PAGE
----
As we move into a new creative era that rides the wave of AI automation, what repercussions might this technological tsunami have for the way we go about our day-to-day business in the modern workplace? The IPA’s Head of Insight, Damian Lord, explores the result of its second report on AI.

We dwell here not on how many jobs AI will potentially create or displace, but rather the very integration of artificial intelligence into these familiar spaces – and the possible reshaping of familiar routines conducted by those within. This is the topic that the Institute of Practitioners in Advertising (IPA) decided to explore in its second AI Radar, ‘Employing AI’ – its quarterly report series accompanying IPA President Sarah Golding’s Magic and the Machines agenda.

By surveying 1,000 Brits and an additional 110 advertising and marketing professionals, we set out to investigate whether respondents would be willing to action certain workplace queries through AI alone (or alternatively a human utilising AI to some degree). 

Our findings reveal that among the public, AI intervention is most welcomed for matters with a distinct utilitarian feel – 35% would be happy to use AI to complete administrative tasks; 30% to update on projects and tasks that needed completing; and 28% to enquire about general payroll and annual leave respectively. Around a half overall would be happy to involve some form of AI for the above. 

Public receptivity tails off however when less workaday queries are put forward. Take negotiating a pay rise: 8 in 10 Brits would still only wish to raise this issue with a fellow human, with less than 1 in 10 (9%) happy to do so through an AI system alone (a similar proportion to those who would rather a human utilising AI). Similarly, when considering personal, sensitive subjects – such as reporting mental health issues – 80% say they would defer to a human.

But what about adlanders? Given their (likely) above-average exposure to all things AI, their sentiments differ somewhat. Just under a half (45%) say they would choose to negotiate a pay rise through AI in some shape or form, if presented with the option. A third (34%) would be happy for an AI system to train new job starters, with a similar number (33%) saying they would opt for the same automated route when conducting appraisals or performance reviews. And while 80% of the public would choose a fellow person in the event of reporting mental health issues, our adland sample would be more inclined to opt for either AI (20%) or a human utilising AI (33%).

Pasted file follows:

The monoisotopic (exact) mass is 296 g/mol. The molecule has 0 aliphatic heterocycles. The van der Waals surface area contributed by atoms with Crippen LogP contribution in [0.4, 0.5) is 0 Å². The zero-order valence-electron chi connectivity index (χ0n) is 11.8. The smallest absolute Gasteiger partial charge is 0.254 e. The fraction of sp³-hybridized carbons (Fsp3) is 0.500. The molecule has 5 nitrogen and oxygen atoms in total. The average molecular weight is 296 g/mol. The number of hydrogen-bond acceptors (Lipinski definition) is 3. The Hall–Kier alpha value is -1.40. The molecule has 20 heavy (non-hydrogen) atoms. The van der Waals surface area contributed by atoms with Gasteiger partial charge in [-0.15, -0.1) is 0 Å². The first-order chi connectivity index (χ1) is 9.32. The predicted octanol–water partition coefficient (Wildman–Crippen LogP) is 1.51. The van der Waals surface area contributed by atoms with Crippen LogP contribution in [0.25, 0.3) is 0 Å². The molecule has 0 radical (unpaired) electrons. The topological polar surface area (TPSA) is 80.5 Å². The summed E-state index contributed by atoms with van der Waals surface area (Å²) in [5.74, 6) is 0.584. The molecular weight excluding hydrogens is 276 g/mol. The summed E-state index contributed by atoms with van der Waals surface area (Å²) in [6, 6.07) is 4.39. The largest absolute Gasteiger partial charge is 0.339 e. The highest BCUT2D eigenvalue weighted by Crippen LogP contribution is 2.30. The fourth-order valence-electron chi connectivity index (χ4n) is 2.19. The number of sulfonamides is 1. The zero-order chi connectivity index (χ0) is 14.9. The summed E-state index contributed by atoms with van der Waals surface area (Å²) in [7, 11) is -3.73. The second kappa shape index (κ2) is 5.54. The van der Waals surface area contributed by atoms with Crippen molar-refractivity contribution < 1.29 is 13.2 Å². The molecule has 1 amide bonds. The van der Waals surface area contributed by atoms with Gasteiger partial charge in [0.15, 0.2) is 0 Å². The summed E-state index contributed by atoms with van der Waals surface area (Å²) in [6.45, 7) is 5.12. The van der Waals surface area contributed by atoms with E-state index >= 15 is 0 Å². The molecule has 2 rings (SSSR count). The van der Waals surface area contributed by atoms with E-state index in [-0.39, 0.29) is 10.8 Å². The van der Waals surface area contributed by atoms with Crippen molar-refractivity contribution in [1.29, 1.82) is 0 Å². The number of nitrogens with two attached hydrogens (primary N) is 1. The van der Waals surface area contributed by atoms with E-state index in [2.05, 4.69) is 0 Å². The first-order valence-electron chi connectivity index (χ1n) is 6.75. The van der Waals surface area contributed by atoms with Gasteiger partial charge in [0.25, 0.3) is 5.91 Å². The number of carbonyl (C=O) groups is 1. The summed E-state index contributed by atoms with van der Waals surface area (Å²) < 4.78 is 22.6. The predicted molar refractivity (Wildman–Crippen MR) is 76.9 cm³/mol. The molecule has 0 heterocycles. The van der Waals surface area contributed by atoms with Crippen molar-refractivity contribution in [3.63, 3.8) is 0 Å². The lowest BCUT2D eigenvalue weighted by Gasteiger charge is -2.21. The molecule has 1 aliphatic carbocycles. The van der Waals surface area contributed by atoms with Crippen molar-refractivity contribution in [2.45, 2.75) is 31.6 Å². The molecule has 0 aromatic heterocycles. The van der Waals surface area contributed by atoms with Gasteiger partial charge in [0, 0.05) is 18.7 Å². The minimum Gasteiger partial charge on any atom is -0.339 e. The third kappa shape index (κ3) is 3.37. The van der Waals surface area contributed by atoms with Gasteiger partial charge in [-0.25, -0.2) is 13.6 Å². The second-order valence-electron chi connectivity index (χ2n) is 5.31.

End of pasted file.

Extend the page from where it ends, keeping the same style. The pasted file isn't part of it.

If we assume a more progressive rollout of AI in the office environment of the future, what would the most attractive practical applications be? An AI system that provides healthy working prompts appeals across both samples (45% of the public and 60% of adlanders agree this has ‘high appeal’), as does an AI system that can help make the workplace more environmentally friendly (41% public and 56% adland). Using the technology to help with data analysis is the most popular application among ordinary Brits (just under a half say this has ‘high appeal’) while adlanders go with healthy working prompts.

 Meanwhile, the prospect of an AI ‘confidant’ in the workplace carries much greater appeal among the latter audience, with 52% ranking a chatbot or voicebot you could talk to about personal and sensitive issues as being of high appeal (compared to only 14% of the public sample).

Elsewhere in our survey we find that those working in advertising are far more inclined to agree with the statements “Employers should make AI training programmes available for all staff” (76% versus 48% public) and “I am responsible for learning how to work with new technologies such as AI” (70% versus 27% public). Just under two-thirds (63%) of adlanders agree that AI will improve productivity and make the workplace more efficient, compared to around a half (48%) of the public. However, sizeable and similar majorities from both camps agree that AI will reduce the amount of time spent at work on mundane tasks.

All of this inevitably has a knock-on effect when considering the next wave of emerging workplace trends. Marta Vilella, Client Partner at trend forecasters Foresight Factory, believes that the office will become a far more ‘fluid environment’ where technology and automated services are commonplace...and where a level of adjustment from both employees and employers will be required:

“For employees, not everyone will be affected in the same way. Just as many on low incomes are used to juggling more than one job, some middle-income workers may well find certain skills cannibalised by AI, which may even prompt some workers to pursue part-time, multiple income solutions instead.

“That said, many of us will ultimately get used to working alongside – or even under the direction of – our new AI helpers. And we will certainly be looking to our employers to deliver the right kind of training, customised to our own individual need, to help us navigate these changes as they happen. Get that right and AI can become a real enabler for a tech-rich, less stressful, more engaging and even healthier workplace.”